This year has been my most dreaded year in terms of income taxes. It’s the first year I actually owe money rather than receiving a refund!
I had heard stories from the self-employed and side hustlers about loathing tax day but I guess it never really kicked in until I had to file my first full year of self-employment taxes.
While I’m super grateful to be doing what I’m doing I also underestimated my tax situation.
If you’re dreaming of self-employment or are starting to earn a healthy side hustle income here’s what I’ve learned about the tax side of the equation.
You Need to Plan Accordingly
When you work for yourself you’re not only liable for income taxes but also FICA taxes. As an employee you get half of FICA taxes taken out of your check and the other half is paid by your employer. It’s something you don’t even think about.
When you work for yourself you’re on the hook for the employer’s portion of FICA taxes too. You need to plan on paying 12.4% social security taxes on the first $118,500 of all of your net income and another 2.9% in Medicare on all of your net income.
That means you should plan on holding 15.3% of your net income back each month just for FICA taxes. Then you need to think about actual Federal and State Income taxes. (Plus any applicable city or school taxes.)
I kept pretty detailed records of my taxes last year so getting documents together this year was pretty easy. The year before wasn’t the same story though!
Keep records of all of your income and expenses. It’s so easy to forget an expense here or there but those little things really do add up.
Start a spreadsheet with income and expenses at the beginning of the year or use a bookkeeping program. (I just use a spreadsheet.)
You Can Lower Your Tax Bill With Investing
If you earn a side income or are self-employed there are ways you can lower your tax bill through investments.
Traditional IRA’s, SEP IRA’s, and even an employer provided 401(k) if you have one, can lower the amount of money you’re taxed on. These accounts are all tax advantaged meaning you don’t owe taxes on the money you contribute to them now, but will instead pay taxes on withdrawals.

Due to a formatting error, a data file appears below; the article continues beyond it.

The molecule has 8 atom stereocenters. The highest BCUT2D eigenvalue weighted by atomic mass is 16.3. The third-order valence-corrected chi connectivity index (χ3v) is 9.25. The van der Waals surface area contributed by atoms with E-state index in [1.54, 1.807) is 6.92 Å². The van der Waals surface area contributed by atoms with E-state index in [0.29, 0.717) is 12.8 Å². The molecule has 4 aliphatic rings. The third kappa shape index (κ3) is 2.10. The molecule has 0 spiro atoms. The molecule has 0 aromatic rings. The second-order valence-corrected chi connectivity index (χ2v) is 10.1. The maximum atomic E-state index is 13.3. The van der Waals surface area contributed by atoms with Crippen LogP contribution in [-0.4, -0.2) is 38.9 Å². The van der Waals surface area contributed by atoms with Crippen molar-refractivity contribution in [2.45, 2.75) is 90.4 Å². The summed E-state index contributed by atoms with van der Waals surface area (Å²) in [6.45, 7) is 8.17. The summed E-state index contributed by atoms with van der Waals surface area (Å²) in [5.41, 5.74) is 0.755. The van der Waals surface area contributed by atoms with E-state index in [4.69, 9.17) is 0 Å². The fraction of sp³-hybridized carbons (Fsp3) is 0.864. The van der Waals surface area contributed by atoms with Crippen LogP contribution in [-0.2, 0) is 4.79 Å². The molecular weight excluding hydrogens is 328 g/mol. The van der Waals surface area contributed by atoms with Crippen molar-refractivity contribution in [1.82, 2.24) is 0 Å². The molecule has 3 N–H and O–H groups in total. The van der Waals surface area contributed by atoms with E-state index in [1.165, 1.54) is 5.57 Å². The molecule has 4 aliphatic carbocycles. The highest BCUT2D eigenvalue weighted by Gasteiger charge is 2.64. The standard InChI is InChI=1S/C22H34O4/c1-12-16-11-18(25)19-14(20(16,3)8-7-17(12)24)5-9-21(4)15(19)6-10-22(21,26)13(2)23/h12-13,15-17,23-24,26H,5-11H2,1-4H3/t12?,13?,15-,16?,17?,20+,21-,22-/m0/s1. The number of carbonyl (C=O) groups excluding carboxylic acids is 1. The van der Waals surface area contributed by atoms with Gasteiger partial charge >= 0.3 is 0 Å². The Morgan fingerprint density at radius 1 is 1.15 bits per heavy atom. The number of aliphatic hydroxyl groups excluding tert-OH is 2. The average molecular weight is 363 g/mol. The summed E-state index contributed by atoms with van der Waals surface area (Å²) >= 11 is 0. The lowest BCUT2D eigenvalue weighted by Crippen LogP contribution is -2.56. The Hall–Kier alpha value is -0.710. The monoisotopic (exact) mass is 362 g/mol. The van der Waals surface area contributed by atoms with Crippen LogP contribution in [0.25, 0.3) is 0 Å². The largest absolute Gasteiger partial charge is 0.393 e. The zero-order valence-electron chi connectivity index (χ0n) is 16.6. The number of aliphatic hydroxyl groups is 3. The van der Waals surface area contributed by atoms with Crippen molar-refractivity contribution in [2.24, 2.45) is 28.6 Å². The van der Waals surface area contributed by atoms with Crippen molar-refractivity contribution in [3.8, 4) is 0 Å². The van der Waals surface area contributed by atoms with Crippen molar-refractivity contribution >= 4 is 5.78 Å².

In fact, a recent E*TRADE StreetWise survey revealed tax advantaged accounts to be the most popular way to lower taxes earned on investments.
While I love personal finance and have been slowly increasing my contributions to my IRA I still need to contribute a lot more. This is one of my big plans over the next couple of years – to inch my investment contributions up consistently. I however, am no investment expert.
If you have no idea what you’re doing when it comes to investing or lowering your tax burden through investments you can check out the E*TRADE Education Center for information ranging from very basic to highly complex. It’s totally free, you don’t have to have an account, and there’s no sign up. (Plus they ARE experts!)
And since E*TRADE’s recent survey revealed that most investors aren’t using the tools available to them to lower the amount of taxes they pay each year, it might be a good idea for all of us to check it out!
E*TRADE also has a Tax Center available to customers that provides a variety of tools and resources, like important information on cost basis reporting and tips on managing capital gains and losses, to frequently asked tax questions.
Taxes Are Part of Being Self-Employed
At the end of the day it’s definitely not fun to put such a large portion of the money I earn to taxes but it is a part of doing business.
If you’re starting to earn a good side income or are switching over to self-employment start preparing for self-employment taxes now. I promise, you won’t regret it!